By Richard Hadden and Bill Catlette
You're Fired! Two little words (or big ones, depending
on where you're sitting) that have recently found a
home in the popular lexicon through the success of
Donald Trump's television show, "The Apprentice".
Whether the actual word "fired" is used, or such
euphemisms as "let go", "terminated", or our
favorite - "released back into the workforce", it
rarely feels good - to either party - and is almost
always a sign that somebody has made an error (or a
series of them) of significant proportion.
In the "Can't argue with success" department, former
GE CEO Jack Welch made a name for himself
("Neutron Jack") with a policy that was commonly
interpreted to mean routinely firing the bottom 10%
of your workforce, based on performance. Lots of
people over the years have taken issue with what
they saw as an arbitrary formula, and if indeed it was
arbitrary, we'd take issue with it, too.
But an interesting interview published in USA Today
on April 17, 2005, indicates that Welch's approach is
less about a rigid number of 10%, and more about
rewarding top performers and, yes, ridding the
company of those who aren't getting the job
The article, available, as of this writing, at this
link, sheds some much needed light on how
Welch describes what others have termed "rank-and-
yank", and what he calls "differentiation".
"Rank and yank is not what differentiation's about,"
Welch said to reporter Del Jones. "It's about letting
people know where they stand, how far they can go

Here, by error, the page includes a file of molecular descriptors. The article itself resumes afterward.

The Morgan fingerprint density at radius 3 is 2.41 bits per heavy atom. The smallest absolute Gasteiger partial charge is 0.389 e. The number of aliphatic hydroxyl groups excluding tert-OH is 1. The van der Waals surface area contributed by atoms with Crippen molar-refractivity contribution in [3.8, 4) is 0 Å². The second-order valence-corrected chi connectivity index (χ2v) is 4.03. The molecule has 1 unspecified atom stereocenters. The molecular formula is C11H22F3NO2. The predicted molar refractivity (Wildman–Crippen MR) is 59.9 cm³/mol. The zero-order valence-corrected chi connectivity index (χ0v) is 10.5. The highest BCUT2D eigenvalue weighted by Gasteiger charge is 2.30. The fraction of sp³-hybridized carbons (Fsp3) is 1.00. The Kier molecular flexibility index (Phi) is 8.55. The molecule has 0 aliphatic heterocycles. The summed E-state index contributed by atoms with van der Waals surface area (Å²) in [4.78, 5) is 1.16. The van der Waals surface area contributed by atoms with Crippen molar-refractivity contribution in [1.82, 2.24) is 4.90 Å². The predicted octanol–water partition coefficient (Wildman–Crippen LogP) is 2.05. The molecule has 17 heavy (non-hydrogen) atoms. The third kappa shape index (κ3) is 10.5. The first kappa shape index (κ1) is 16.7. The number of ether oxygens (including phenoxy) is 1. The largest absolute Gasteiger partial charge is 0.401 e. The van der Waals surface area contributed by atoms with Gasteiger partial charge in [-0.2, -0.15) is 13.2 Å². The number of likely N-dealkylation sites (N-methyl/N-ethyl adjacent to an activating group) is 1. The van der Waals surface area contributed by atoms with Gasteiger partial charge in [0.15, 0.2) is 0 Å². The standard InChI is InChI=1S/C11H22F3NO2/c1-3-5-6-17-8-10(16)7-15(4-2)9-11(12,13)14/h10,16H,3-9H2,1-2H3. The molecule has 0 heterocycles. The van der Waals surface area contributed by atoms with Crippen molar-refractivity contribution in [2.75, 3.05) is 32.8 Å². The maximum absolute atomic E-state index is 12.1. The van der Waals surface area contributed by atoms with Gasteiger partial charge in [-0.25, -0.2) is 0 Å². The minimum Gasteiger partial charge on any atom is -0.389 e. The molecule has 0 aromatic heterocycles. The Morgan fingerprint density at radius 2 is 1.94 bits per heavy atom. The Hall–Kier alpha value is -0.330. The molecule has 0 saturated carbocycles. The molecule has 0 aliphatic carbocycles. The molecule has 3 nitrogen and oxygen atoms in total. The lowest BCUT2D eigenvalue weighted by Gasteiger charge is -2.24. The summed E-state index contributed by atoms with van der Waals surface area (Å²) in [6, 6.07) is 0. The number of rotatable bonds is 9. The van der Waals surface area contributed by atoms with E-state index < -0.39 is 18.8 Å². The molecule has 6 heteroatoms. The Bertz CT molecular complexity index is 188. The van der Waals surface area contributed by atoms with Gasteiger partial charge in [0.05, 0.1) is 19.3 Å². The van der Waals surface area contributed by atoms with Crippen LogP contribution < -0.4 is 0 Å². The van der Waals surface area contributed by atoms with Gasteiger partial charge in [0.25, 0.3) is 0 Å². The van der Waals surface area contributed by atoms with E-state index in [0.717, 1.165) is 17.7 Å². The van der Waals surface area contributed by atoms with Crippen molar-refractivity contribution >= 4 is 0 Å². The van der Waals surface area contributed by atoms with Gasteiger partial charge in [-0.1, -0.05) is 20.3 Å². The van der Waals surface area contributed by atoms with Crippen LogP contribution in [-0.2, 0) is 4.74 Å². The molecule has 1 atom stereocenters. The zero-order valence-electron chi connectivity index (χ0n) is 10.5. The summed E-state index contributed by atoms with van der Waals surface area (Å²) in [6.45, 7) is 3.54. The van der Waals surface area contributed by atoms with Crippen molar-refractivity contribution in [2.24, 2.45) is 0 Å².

and the things they can improve on."
Welch adds, "This is not precise. This is taking care
of your very best, being sure the valued middle is
cared for, and weeding out the weakest. I don't have
a magic number. I've always talked about 10%, but it
might be 7% one year and 15% the next."
We think that "taking care of your best - and
weeding out the weakest" is good policy, especially if
your goal is to create a better, and more profitable
workplace. If you don't believe us, ask your top
So what if it happens to you? Here are some
that might help:
* Bear in mind that,
way it feels, the decision is probably not personal.
* Learn from it. Take an honest look in the
mirror. Somehow, you got yourself into a situation
that didn't work.
* Realize that today, there are few, if any,
social stigmas. Divorce, pregnancy without marriage,
and yes, getting fired, have all been more or less de-
stigmatized in recent years. In fact, we'd say that
anyone who has made it to age 30 without having
been asked to leave at least one job is leading a
rather incomplete life, and is perhaps guilty of playing
it way too close to the middle of the road.
* Don't waste one minute of your precious
time being bitter about the matter. Just like a kid
learning to ride a bike, get up, dust yourself off, and
* Realize that your best 'networking'
opportunities don't come to you by suddenly
contacting everybody you know whom you've failed
to keep in contact with for the last 11 years.
Our advice is, if you haven't already incorporated this
as a habit, begin NOW to conduct routine
maintenance on those relationships that COULD,
repeat COULD prove instrumental in the future. Even
if (especially if) you don't anticipate ever being in a
position to need a helping hand, offer one, as a
matter of course, to those in your network, whatever
that may be. This is an investment that never does
you or anyone else any harm, and any way you look
at it, it WILL come back to you.
And if you find yourself in the painful predicament of